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June 24, 2010
DOI: 10.1021/cen062210124637

Methylmercury Cuts Could Save The U.S. Millions Of Dollars

Environmental Pollutants: Reducing methylmercury intake nationwide could save money by preventing heart disease and IQ drops

Naomi Lubick

Methylmercury exposure Cutting mercury emissions from coal-fired power plants could reap millions of dollars in healthcare savings Shutterstock
Methylmercury exposure Cutting mercury emissions from coal-fired power plants could reap millions of dollars in healthcare savings
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Researchers have studied methylmercury's neurotoxic effects for decades, but recently scientists have connected this form of mercury—found in fish that people eat—to heart disease. A new computer model that considers these cardiovascular effects finds that cutting mercury pollution by 10% could save the United States millions of dollars in health costs—a benefit that regulators should consider, the authors say (Environ. Sci. Technol. DOI: 10.1021/es903359u).

Although a handful of epidemiological studies have linked methylmercury to heart disease, the connection remains weak, experts say, because these studies relied on small sample sizes and weren't comprehensive enough for a definitive conclusion. But a team from the Harvard School of Public Health wanted to estimate the healthcare savings of cutting methylmercury exposure nationwide given this possible heart disease link.

Harvard risk specialist John Evans and his colleagues used data from published studies on methylmercury's neurotoxic and possible cardiovascular effects and fed it into a Monte Carlo model—a standard technique used to evaluate complex systems—to make their estimate. They first calculated all likely mercury exposure levels for people in the U.S. based on parameters such as diet and gender. Because data on total mercury concentrations in people's hair and blood is more reliable than current methylmercury exposure data, the researchers used mercury as a proxy for methylmercury in their model. Next the researchers assessed the health-related costs, such as medical bills and lost wages, at each exposure level.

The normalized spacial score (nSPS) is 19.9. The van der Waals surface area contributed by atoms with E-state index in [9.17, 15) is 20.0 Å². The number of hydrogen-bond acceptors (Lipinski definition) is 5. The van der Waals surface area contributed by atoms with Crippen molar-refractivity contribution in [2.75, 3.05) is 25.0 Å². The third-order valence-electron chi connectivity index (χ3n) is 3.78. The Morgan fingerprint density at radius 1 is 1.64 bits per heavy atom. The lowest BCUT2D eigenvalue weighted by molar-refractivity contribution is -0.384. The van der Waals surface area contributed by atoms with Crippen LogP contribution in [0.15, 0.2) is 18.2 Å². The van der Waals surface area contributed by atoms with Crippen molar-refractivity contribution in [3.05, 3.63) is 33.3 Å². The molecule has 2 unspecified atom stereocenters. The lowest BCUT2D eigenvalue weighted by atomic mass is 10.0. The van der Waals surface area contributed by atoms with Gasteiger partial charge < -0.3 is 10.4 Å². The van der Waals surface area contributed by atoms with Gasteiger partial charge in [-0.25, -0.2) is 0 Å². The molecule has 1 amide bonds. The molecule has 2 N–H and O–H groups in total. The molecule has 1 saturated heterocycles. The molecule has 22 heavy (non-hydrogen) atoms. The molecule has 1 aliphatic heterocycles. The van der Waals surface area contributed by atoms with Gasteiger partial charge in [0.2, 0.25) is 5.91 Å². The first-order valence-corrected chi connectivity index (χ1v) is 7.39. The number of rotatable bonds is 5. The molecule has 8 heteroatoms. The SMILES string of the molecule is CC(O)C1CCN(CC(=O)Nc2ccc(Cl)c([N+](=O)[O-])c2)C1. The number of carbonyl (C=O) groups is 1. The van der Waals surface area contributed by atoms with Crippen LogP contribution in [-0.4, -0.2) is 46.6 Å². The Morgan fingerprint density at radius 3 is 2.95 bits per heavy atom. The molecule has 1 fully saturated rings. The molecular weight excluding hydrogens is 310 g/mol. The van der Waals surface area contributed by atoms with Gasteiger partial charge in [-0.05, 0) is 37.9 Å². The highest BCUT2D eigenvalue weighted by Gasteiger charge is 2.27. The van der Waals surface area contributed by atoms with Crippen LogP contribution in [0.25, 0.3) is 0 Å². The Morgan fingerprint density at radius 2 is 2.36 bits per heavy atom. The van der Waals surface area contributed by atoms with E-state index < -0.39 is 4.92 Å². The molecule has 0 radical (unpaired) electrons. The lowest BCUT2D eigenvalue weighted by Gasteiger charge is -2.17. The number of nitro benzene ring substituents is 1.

With these cost estimates in hand, Evans and his colleagues then calculated the savings created by reducing a person's mercury exposure. For a person in the highest exposure group, removing 1 µg of mercury from the daily diet — equal to the daily dose that a person receives from dental fillings—led to a $116 per year savings. When the researchers looked across all exposure groups, they estimated that cutting mercury intake by 10% could save the U.S. more than $800 million in health costs each year.

But Evans cautions that this model is "a thought experiment" intended to raise awareness that cutting methylmercury emissions could lead to cardiovascular benefits. Fitting all the epidemiological data together for the cost calculations led to immense uncertainties, he says, because the few cardiovascular studies that do exist do not agree on the strength of the connection to methylmercury. Also this model does not address the cardiovascular benefits of eating fish, the main source of mercury intake, Evans says. He hopes that government organizations such as the Environmental Protection Agency will convene a panel of toxicology and epidemiology experts to better evaluate the existing studies in this model.

A more complete evaluation should also address the economic costs of further cutting methylmercury emissions, says Ari Rabl, formerly of the School of Mines in Paris and now an independent environmental consultant. The pollutant's major anthropogenic sources include power plants, which would bear high costs to reduce mercury emissions. But the model is a good first step, Rabl says: It's an "example of the kind of study needed to help governments make more rational decisions."

Chemical & Engineering News
ISSN 0009-2347
Copyright © 2011 American Chemical Society
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